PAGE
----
It’s a widely accepted belief that if a computer is air-gapped, meaning it’s completely disconnected from the Internet, it’s supposed to be immune from hackers and security breaches. But after the hacking demonstration done by a team of researchers from the Ben-Gurion University (BGU) of the Negev, that notion is now being challenged.
As the researchers were able to prove, by inflicting an air-gapped computer with malware via an SD card or a USB drive, they can control the PC’s LED light, making it flash on and off to emit Morse code-like binary signals. As explained by Dr. Mordechai Guri, head of research and development at BGU’s Cyber Security Research Center, through this flickering which is controllable at up to 6,000 blinks per second, data can be sent out at the rate of 4,000 bits per second or nearly 1 megabyte per half hour. That might not be noticeable at all, but it’s enough to leak out encryption keys, files and passwords.
“The LED is always blinking as it is searching and indexing, so no one suspects anything, even in the night. It’s possible for the attacker to cause such fast blinking that a human never sees it,” Dr. Guri said in a statement they issued.
To read the signals coming from the LED light, all it that’s required is an optical sensor or a camera that has a line of sight on the infected machine. With what the researchers used — a drone they built for that purpose — they were able to read the signal from 20 meters away. And if they used an optical zoom lens, the signal can probably be read from much farther away.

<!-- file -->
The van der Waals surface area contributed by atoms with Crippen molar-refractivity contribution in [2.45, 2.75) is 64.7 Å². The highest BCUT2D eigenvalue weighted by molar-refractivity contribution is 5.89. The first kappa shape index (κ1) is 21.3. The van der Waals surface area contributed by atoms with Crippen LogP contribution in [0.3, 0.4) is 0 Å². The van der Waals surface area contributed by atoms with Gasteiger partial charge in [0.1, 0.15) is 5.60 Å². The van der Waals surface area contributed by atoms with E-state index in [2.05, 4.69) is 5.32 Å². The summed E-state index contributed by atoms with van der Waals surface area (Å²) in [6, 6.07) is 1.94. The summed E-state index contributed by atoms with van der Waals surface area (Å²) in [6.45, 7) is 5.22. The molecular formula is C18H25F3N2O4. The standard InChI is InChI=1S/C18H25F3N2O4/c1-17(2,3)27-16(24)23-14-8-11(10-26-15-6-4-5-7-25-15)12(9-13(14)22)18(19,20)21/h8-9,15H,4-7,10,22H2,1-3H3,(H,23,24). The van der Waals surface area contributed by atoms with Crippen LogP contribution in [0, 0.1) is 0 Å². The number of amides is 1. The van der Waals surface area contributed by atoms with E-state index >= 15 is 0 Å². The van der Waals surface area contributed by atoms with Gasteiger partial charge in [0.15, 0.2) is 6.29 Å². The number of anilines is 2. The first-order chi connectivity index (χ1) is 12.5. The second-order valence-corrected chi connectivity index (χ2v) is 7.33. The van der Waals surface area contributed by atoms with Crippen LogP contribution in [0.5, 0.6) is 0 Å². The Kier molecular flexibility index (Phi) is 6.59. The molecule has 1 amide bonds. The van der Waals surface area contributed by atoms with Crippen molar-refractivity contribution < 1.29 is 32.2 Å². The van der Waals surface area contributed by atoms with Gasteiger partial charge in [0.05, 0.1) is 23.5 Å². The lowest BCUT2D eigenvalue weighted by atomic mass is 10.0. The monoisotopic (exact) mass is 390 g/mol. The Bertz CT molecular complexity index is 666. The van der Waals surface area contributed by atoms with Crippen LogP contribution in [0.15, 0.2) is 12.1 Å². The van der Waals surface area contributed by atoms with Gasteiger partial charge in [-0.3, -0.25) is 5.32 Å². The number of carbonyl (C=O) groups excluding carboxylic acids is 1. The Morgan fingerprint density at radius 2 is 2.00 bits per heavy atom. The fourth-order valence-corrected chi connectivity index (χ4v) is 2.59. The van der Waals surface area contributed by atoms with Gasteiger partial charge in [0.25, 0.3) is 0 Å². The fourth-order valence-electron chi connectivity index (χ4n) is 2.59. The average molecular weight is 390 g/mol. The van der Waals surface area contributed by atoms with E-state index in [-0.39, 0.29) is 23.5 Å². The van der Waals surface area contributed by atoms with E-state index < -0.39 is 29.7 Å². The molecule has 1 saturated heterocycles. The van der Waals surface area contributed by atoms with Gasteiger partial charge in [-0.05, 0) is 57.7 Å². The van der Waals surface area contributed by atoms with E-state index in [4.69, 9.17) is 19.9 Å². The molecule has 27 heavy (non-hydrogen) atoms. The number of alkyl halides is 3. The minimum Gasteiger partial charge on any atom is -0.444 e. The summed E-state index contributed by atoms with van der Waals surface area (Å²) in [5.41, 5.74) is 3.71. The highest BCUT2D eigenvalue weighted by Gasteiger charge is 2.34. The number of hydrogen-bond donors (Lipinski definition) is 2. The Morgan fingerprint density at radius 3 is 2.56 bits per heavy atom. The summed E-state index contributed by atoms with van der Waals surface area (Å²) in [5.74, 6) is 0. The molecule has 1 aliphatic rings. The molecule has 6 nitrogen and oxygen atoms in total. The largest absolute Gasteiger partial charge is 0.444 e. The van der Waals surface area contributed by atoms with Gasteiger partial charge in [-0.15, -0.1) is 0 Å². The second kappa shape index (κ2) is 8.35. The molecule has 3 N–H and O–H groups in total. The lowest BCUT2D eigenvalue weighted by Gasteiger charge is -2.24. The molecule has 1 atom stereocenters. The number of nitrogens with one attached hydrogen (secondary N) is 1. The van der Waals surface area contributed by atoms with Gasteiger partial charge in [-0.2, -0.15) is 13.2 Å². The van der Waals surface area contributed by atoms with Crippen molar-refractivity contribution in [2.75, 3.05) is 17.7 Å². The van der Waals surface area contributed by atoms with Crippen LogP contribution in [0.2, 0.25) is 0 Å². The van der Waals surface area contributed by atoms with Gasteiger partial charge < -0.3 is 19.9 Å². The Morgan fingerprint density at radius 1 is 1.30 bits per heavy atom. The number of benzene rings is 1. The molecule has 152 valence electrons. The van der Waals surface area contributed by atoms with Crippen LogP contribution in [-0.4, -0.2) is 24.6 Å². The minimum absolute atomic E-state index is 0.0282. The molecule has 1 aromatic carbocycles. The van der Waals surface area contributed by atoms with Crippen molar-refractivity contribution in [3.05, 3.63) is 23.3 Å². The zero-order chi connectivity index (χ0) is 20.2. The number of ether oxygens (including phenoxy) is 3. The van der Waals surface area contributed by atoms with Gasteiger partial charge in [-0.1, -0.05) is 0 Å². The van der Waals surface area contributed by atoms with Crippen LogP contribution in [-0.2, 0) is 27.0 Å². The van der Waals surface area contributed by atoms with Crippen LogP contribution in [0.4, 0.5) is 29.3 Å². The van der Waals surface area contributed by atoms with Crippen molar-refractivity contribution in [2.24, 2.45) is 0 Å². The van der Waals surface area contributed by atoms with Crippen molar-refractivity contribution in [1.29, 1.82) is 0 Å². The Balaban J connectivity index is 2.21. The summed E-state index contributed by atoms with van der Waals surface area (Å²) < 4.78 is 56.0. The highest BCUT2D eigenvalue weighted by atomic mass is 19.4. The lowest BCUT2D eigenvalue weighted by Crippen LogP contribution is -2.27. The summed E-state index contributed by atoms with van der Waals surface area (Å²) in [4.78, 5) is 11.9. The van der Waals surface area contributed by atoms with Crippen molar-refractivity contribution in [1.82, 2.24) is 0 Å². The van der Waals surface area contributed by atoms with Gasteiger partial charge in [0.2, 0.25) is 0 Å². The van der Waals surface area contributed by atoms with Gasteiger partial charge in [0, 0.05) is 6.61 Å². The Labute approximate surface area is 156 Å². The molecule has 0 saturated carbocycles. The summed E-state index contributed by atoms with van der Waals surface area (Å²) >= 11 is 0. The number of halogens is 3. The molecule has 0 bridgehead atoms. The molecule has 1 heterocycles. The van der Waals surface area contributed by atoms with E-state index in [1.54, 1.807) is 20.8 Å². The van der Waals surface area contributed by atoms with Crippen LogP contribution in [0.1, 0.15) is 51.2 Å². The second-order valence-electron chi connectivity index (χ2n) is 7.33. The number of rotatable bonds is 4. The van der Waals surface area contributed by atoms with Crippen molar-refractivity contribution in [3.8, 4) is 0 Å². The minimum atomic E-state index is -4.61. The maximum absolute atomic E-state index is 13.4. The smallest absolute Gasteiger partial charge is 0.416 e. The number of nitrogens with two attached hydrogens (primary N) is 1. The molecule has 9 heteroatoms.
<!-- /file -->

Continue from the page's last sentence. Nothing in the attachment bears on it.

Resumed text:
The Ben-Gurion University research team demonstrated the hack in a YouTube video (posted below) which shows a hacked computer transmitting data via the CPU’s rapidly blinking LED light, while a flying drone hovering nearby filmed the flashing light and recorded the patterns.
It’s much more complicated than it really sounds, though. Because to start off the hijacking process, a computer will have to be attacked from the inside first. But once that’s been accomplished, and the computer’s LED can be seen from the outside, stealing of sensitive information will become possible.
To protect air-gapped computers from this kind of hacking scheme, the recommendation is to keep such PCs in rooms or spots away from windows, place film over a building’s glass to cloak light flashes, or maybe put curtains over windows. The simplest solution of all? Just cover the LED light with something like a piece of tape. Really.
Apart from hacking a computer through its LED light, BGU researchers were previously able to compromise the security of an air-gapped computer through its fan, the noise from its hard drive and its heat output. And who knows which part of the computer they’ll be able to hack into next.
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